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Joe Pops

Thanks Phil (philpresents.com) for the great advise/insights
I did check out SOLDLABS.COM - some very good information here.



By the way, in response to Nancy's point about typical corporate meetings in bright meeting rooms, I would contend that if you use a black background to project, then what people see is in fact a white background - because they are seeing a white projector screen (or wall or whiteboard) with mostly nothing projected onto it. What looks black on your screen is projected as simply an absence of light. It doesn't matter what it looks like on your notebook: it matters what the audience sees.

In a bright meeting room, therefore, the distinction is between a comfortable white with some elements projected onto it, or a big rectangle of uncomfortable bright white light around a few useful elements. Either way, your stock image, graph or text appears on white, not black, as far as the audience is concerned.

LCD screens are an exception because the background does look black if it's black on your notebook. But because of their extreme brightness, you should absolutely avoid a bright background - unless you're planning on distributing sunglasses to your audience...


I have seen black and white backgrounds mixed. In a bright conference room, it's not a problem - I even do it myself. In a darkened theatre, switching from black to white will dazzle your audience painfully. So Nancy is right: it does depend on the place, although a black/dark background does work anywhere.

It is true that many stock images are isolated on white. It is usually not hard with the latest versions of PowerPoint or Keynote to remove the background so it works just as well on a dark background. It never caused Apple a problem. I hardly ever use Photoshop or the like - Instant Alpha is usually good enough, and it's child's play to use.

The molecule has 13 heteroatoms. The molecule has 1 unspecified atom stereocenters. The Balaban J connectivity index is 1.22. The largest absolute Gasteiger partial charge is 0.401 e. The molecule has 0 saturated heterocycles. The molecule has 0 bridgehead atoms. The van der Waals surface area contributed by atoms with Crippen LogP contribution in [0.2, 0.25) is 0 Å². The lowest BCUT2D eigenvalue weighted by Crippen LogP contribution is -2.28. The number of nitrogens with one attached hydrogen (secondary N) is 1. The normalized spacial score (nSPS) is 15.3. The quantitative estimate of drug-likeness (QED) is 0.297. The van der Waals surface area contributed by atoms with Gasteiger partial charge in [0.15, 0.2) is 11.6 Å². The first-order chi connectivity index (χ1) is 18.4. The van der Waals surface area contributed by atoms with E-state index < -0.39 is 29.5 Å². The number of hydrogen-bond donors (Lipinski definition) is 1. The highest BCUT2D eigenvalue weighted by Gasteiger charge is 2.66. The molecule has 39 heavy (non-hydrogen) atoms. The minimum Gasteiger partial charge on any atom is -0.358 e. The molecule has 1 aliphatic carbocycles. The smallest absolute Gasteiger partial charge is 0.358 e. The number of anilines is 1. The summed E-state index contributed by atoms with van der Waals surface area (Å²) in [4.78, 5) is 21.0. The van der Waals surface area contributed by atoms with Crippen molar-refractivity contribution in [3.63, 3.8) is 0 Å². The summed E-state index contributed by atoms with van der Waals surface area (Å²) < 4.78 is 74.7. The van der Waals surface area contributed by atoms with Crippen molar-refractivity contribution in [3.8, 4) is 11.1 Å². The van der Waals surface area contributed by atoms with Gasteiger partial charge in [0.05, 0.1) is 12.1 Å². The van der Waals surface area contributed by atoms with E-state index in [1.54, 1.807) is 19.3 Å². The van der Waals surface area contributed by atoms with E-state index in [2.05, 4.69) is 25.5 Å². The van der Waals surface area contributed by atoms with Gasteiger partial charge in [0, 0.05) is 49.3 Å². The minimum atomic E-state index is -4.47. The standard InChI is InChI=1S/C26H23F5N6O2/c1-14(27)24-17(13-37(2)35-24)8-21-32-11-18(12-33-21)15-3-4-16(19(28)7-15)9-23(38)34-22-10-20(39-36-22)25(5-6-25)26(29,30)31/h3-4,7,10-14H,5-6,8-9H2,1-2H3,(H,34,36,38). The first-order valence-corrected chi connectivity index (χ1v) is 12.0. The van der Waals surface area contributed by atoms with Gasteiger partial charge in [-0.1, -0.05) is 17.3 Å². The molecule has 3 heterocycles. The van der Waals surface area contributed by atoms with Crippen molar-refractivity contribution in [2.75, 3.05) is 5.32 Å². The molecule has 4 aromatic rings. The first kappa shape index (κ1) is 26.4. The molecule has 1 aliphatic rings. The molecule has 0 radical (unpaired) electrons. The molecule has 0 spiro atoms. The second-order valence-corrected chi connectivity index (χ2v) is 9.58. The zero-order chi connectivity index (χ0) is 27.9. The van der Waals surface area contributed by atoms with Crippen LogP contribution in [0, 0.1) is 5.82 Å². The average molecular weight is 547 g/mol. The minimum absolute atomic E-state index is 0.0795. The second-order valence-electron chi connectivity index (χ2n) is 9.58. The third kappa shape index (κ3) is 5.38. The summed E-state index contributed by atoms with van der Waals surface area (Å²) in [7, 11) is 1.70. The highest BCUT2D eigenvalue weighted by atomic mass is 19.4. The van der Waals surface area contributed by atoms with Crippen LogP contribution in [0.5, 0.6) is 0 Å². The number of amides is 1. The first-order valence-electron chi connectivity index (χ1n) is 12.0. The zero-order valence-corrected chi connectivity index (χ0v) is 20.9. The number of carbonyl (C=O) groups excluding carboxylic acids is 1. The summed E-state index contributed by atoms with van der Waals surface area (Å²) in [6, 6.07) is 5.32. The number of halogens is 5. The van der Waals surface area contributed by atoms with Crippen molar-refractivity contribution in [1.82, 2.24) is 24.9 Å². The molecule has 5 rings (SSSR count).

But yes, there are times when stock images just look better on white. And if I must use those images, then I'll use a white background. I just do so consciously, and never in a darkened room. White can sometimes be the right choice for a slide, but it should never be the default choice.

Joe, it sounds like you would like SOLD Magazine (http://www.soldlabs.com) - it is an excellent free online magazine for sales professionals with a great section on sales presentations. It's so good, I'm going to start contributing to it regularly. Check it out.

Joe Pops

Thanks for the comments

Joe Pops

Thanks for the comment - on websites I always find it hard to read white letters on a black (dark) background. For slides I find the dark backgrounds seem to give a sense of drama or importance... I don't know if that's really true or not.

Account Deleted

Its interesting to note that the study says that black background wont fatigue audiences. I found this interesting forum thread discussing this same issue for website use - http://www.webmasterworld.com/forum116/48.htm

Regarding your list question - we have used slides in a presentation with both white and black ( or different colored) background. The dark background indicated a KEY point or conclusion. Background Color helped differentiate and highlight.

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